J is a dynamic and colourful 25-year-old sportsman who has won many accolades in football and athletics. This delightful character was starting to worry me about several uncharacteristic appearances over a period of about eight weeks for relatively trivial complaints, mainly of a musculoskeletal nature.
His problems included headache, neck pain, back pain and groin pain, all of a relatively minor nature with no significant findings on clinical examination. When I confronted him about his general health he admitted to feeling lethargic and uninterested in his beloved sport, claiming that his training program was virtually at a halt. ‘I feel stale, Doctor—just can’t be bothered.’
I advised J that this flat spot was commonplace in super athletes and that a break in routine including a ‘holiday’ to a ‘different’ training resort would be beneficial. Shortly after this consultation a letter was hand-delivered to my mailbox.
I hope I can take a couple of your precious minutes to discuss a subject that’s been a major worry for me for a long time. It is a very awkward and most embarrassing letter to write.
I want to ask you if anything can be done in relation to the size of one’s penis. You’re probably thinking this is the wish of many a young man; however, I do believe I have a very special case.
All I want to know is can anything be done at all, no matter how drastic the measure need be? It has got to such a stage that it is wrecking my whole life. Many times when I let it get the better of me, my self-concept, my thoughts on the future, etc. are almost zero—completely negative.
It is a constant worry and I know it restricts my total personality. I know it does not directly affect my ‘sexual performance’, but I wonder now at 25 whether I will ever be able to accept a wife. I know many would say it is a purely psychological thing.
Doctor, I need to know if there is any chance of doing anything to rectify what I believe is an underdeveloped penis, perhaps due to a lack of male hormones during puberty—I don’t know.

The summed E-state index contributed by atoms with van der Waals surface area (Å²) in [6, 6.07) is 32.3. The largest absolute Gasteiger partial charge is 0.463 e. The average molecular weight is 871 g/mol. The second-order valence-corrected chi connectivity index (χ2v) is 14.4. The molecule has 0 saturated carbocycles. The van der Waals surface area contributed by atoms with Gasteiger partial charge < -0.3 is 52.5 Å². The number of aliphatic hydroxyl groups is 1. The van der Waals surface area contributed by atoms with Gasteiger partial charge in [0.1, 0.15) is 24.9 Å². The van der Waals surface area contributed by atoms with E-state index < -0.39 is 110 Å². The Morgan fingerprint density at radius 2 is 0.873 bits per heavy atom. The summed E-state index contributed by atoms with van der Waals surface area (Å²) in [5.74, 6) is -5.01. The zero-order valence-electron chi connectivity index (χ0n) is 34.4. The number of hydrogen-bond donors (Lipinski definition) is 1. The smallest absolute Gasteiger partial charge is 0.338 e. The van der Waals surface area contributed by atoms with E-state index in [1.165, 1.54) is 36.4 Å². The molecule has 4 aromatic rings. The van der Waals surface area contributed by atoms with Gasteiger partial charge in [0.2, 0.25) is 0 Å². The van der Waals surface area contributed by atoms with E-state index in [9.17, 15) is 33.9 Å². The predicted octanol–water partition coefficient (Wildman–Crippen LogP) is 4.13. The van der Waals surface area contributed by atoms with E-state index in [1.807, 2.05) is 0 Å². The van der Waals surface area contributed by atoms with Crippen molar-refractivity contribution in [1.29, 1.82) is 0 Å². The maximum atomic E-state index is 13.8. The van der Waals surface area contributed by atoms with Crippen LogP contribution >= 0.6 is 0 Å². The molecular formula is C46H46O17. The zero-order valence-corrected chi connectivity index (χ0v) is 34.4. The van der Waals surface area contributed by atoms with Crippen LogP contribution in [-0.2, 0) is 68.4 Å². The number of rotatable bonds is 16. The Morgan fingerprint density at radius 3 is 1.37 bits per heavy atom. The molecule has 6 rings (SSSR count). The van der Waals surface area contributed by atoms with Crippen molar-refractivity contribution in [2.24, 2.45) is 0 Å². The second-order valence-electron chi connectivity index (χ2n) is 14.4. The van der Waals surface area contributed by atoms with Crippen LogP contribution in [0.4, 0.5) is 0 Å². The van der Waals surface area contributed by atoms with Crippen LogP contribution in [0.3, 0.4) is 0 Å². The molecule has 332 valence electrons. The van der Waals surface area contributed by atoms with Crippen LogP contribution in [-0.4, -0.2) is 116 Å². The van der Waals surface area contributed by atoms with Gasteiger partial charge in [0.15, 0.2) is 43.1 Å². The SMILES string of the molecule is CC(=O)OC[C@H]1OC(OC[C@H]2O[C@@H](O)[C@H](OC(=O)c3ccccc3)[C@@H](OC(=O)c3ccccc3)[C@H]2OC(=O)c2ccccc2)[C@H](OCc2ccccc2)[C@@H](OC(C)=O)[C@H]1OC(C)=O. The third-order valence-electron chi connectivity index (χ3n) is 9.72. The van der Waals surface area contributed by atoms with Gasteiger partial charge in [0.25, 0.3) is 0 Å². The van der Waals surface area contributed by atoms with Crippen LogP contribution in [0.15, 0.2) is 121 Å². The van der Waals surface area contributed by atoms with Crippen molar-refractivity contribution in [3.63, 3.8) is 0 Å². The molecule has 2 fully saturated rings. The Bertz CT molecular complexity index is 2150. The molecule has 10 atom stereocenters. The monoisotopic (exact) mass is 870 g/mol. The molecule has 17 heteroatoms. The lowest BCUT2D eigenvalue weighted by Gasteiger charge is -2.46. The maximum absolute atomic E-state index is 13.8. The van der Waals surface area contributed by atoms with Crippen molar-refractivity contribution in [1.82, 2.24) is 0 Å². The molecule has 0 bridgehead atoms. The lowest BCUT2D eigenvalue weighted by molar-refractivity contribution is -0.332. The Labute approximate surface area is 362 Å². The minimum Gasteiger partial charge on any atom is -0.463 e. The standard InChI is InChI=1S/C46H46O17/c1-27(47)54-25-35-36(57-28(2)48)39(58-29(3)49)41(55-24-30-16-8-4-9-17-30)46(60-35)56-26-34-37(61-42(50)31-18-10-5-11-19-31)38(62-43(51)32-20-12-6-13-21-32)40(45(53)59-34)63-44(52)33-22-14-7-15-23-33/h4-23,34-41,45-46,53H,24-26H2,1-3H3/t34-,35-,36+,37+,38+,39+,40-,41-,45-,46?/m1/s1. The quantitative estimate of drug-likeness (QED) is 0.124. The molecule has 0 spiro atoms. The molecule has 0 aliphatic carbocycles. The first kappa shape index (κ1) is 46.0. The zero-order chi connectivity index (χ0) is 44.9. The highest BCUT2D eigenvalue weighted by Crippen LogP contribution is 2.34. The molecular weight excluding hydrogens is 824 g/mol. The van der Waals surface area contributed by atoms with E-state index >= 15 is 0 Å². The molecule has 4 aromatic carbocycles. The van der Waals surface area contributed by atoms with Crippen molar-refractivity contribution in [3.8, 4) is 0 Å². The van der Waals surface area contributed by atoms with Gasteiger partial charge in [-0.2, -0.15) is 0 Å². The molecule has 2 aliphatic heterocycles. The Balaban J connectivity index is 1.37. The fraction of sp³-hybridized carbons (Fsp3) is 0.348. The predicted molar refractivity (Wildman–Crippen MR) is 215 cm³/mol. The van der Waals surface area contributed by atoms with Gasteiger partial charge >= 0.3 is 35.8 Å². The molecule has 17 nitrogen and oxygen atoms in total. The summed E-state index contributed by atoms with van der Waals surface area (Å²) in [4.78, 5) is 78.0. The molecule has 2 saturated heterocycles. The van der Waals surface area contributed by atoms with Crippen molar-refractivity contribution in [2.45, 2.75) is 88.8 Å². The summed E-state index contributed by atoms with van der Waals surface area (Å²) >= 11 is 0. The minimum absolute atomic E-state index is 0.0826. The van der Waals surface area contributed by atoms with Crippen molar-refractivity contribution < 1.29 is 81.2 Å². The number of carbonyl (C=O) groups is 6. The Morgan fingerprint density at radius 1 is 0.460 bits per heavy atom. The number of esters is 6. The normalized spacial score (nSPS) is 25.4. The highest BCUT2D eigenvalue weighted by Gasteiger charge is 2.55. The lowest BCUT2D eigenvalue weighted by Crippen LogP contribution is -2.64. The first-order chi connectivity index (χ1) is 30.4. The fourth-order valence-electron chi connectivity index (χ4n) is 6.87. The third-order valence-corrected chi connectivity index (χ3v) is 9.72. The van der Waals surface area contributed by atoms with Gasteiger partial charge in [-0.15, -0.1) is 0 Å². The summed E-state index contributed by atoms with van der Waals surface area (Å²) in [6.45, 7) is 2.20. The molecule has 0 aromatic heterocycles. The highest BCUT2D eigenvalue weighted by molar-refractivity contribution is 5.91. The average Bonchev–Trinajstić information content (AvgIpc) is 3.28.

I know the next step is examination and that will be embarrassing but I thought if I could give you a little time to assess the situation it would be better.
Believe me, it has taken a lot of courage to write this and to confide in you.
The problem was now obvious, and so I rang J and told him that I had encountered this situation several times in the past. He should not feel too embarrassed about it and should come along one evening so that we could clarify the problem.
J seemed quite at ease during the consultation. The examination did reveal a normal-sized penis albeit at the lower end of the normal range. On direct questioning he did experience normal heterosexual impulses, and did have erections of 11–12 cm. When I asked him why he thought that he was so ‘small’, he said it was based mainly on comparisons with the other guys in the showers at the change rooms.
I counselled him that his ‘problem’ was a common complaint of men when they compared themselves with others, and one explanation might be that some men with homosexual or bisexual tendencies could be stimulated by the sight of other naked men in the change rooms so that their penises could be observed in the semi-erect state. He understood this and said that such a possibility had crossed his mind.
A knowing, sheepish grin transformed J’s face when I casually said: ‘Now you’ve fallen in love haven’t you? You’ve probably met your match and you’re thinking about getting married and you have some anxiety about your manliness, your sexual performance and your ability to father children’.
‘That would be close to the mark, Doctor, but is it possible to carry out a hormone test to make sure?’
A serum testosterone was ordered because I could see that counselling would not reassure him completely. A normal result made him feel relieved and reassured. He gradually regained his confidence and his normal zest for life.
Now, years later, he is happily married with three children and claims that his sporting activities are as enjoyable as ever.
DISCUSSION AND LESSONS LEARNED
Anxieties about penile size and sexual performance, including the ability to induce conception, are common characteristics of young men, especially when they meet the ‘right woman in their life’.
As general practitioners we should bear this in mind with premarital counselling. One strategy would be to subtly raise the issue by using the third person in an offhanded matter-of-fact manner. For example: ‘. . we find that guys in your situation often worry about their manliness and their ability to be good husbands and lovers’. This approach may trigger open discussion should such an anxiety be significant. Of course most men are able to dismiss this fleeting apprehension, but for the occasional patient such extreme anxiety manifests itself in frequent and apparently trivial attendance at the surgery.